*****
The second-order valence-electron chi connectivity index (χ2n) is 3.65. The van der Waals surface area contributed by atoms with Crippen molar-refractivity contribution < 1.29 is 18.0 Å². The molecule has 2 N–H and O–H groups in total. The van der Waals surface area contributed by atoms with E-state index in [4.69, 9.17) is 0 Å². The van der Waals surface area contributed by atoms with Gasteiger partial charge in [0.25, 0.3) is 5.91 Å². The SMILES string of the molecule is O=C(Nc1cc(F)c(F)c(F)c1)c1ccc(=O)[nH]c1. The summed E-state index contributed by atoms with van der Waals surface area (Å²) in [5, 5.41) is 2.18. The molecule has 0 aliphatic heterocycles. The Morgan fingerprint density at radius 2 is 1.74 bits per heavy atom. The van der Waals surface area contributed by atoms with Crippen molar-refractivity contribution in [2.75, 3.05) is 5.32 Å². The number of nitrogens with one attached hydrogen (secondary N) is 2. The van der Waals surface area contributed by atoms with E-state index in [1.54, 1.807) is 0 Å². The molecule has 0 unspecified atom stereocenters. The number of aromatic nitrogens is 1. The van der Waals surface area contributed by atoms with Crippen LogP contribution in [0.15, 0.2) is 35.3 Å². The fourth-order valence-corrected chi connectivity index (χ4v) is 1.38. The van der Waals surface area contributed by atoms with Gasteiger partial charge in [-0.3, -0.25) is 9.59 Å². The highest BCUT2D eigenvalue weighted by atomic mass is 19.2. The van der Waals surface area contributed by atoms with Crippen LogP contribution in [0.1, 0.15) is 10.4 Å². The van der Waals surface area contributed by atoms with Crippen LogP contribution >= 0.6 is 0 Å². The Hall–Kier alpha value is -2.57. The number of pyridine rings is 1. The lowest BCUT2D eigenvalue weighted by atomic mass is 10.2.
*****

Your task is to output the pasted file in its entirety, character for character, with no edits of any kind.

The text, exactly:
The second-order valence-electron chi connectivity index (χ2n) is 3.65. The van der Waals surface area contributed by atoms with Crippen molar-refractivity contribution < 1.29 is 18.0 Å². The molecule has 2 N–H and O–H groups in total. The van der Waals surface area contributed by atoms with E-state index in [4.69, 9.17) is 0 Å². The van der Waals surface area contributed by atoms with Gasteiger partial charge in [0.25, 0.3) is 5.91 Å². The SMILES string of the molecule is O=C(Nc1cc(F)c(F)c(F)c1)c1ccc(=O)[nH]c1. The summed E-state index contributed by atoms with van der Waals surface area (Å²) in [5, 5.41) is 2.18. The molecule has 0 aliphatic heterocycles. The Morgan fingerprint density at radius 2 is 1.74 bits per heavy atom. The van der Waals surface area contributed by atoms with Crippen molar-refractivity contribution in [2.75, 3.05) is 5.32 Å². The number of nitrogens with one attached hydrogen (secondary N) is 2. The van der Waals surface area contributed by atoms with E-state index in [1.54, 1.807) is 0 Å². The molecule has 0 unspecified atom stereocenters. The number of aromatic nitrogens is 1. The van der Waals surface area contributed by atoms with Crippen LogP contribution in [0.15, 0.2) is 35.3 Å². The fourth-order valence-corrected chi connectivity index (χ4v) is 1.38. The van der Waals surface area contributed by atoms with Gasteiger partial charge in [-0.3, -0.25) is 9.59 Å². The highest BCUT2D eigenvalue weighted by atomic mass is 19.2. The van der Waals surface area contributed by atoms with Crippen LogP contribution in [0.1, 0.15) is 10.4 Å². The van der Waals surface area contributed by atoms with Crippen LogP contribution >= 0.6 is 0 Å². The Hall–Kier alpha value is -2.57. The number of pyridine rings is 1. The lowest BCUT2D eigenvalue weighted by atomic mass is 10.2.